Kubaneishvili also said that allegations about public TV being biased “are ridiculous.”

He also said that the opposition leader’s action to march into his office and accuse the TV of bias was “a typical pressure on the public TV, pressure on media.”

"This TV channel will not come under the influence of any political group," Kubaneishvili added.

Before marching into the public TV general director’s office, the opposition leaders addressed a small protest rally outside the television station’s premises in downtown Tbilisi.

“It was a complete dishonesty what Georgian media was doing in the pre-election period. Georgian media, which is not independent and is subordinated to the authorities, has played a serious role in ballot rigging,” Zviad Dzidziguri said. “Among others, I should distinguish the Georgian Public Broadcaster, which is incorrectly called public broadcaster. Within past three months it worked as Saakashvili’s broadcaster. So, this television should be renamed if it continues working like this.”

“What happened in Tbilisi yesterday is unknown for the viewers in the provinces, because the only TV channel which was broadcasting the rally was Kavkasia TV and as you know, Kavkasia is broadcasting only in Tbilisi,” Salome Zourabichvili said.

The opposition leaders also demanded resignation of the public TV general director and allocation of at least one hour live airtime for the opposition leaders.

The opposition has also welcomed the decision of Irakli Tripolski to resign. “It is absolutely clear, that when such an honest person, fails to work in this television and resigns, it means that the state control and state management have been established there,” Gia Tortladze, an individual member of the eight-party opposition coalition, said at the rally outside the public TV.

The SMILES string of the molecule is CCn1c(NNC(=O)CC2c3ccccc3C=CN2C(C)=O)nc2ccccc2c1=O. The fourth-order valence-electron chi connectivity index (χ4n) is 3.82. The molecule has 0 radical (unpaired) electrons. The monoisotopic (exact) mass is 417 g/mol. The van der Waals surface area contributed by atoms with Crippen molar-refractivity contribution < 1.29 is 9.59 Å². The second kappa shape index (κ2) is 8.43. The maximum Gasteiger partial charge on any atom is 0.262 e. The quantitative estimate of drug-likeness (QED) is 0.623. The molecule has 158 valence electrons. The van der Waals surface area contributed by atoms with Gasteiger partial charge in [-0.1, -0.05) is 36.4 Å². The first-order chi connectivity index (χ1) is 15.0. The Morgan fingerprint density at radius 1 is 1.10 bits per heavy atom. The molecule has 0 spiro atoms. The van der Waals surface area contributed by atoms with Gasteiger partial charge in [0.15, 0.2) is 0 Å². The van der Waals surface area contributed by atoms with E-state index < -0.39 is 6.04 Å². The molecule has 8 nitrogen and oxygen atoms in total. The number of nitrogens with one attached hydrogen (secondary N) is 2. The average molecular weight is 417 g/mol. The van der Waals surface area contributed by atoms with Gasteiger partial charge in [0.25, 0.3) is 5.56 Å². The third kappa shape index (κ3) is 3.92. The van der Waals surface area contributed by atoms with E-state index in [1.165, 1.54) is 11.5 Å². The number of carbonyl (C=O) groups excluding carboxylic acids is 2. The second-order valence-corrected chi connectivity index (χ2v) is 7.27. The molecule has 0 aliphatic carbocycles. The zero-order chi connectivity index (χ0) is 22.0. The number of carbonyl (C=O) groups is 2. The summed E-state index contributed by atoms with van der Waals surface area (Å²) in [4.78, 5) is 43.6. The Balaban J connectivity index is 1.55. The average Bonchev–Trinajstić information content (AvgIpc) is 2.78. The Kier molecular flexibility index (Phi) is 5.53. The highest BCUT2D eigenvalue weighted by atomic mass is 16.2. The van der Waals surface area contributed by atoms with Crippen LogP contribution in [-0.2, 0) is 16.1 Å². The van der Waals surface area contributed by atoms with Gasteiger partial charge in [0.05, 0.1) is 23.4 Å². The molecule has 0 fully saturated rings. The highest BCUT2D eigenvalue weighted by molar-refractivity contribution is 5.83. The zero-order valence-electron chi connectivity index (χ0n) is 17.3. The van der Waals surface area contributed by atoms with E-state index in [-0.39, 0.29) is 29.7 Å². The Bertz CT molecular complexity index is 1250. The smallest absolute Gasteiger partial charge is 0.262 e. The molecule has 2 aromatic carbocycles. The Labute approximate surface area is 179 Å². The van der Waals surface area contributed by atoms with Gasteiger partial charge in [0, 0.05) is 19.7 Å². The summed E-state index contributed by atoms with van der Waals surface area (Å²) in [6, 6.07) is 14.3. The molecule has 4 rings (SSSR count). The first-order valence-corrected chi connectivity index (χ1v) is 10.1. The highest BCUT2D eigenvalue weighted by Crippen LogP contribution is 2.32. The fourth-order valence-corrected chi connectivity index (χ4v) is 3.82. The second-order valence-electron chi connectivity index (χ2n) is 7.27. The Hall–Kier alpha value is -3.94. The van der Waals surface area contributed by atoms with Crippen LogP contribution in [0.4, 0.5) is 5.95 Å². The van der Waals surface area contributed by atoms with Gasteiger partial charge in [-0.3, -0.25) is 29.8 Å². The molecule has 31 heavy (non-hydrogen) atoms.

OSCE/ODIHR-led international election observation mission said in its preliminary conclusions on May 21 parliamentary elections that that “despite the pluralistic media environment, most outlets remain under strong influence from their owners and political patrons.”

“As such, all five main TV channels [GPB, Rustavi 2 TV, Mze TV, Adjara TV, Kavkasia TV] were under some influence from candidates and political parties, which was an obstacle to covering all election subjects in a nondiscriminatory manner as provided by law. This resulted in campaign news coverage lacking balance on all monitored TV stations, apart from public TV, with the UNM [ruling party] receiving the most coverage on almost all stations,” the report noted.

It also said that during the media monitoring of the last six weeks of the election campaign, public TV devoted similar proportions of its political and election primetime news coverage to the opposition coalition - 18% and the ruling party – 17%.

“While the ruling party was given overwhelmingly positive coverage, the coverage of the main opposition bloc was mainly neutral. The biggest share, however, was devoted to the President and the Government (together 32 per cent) with an overwhelmingly positive tone,” the report reads.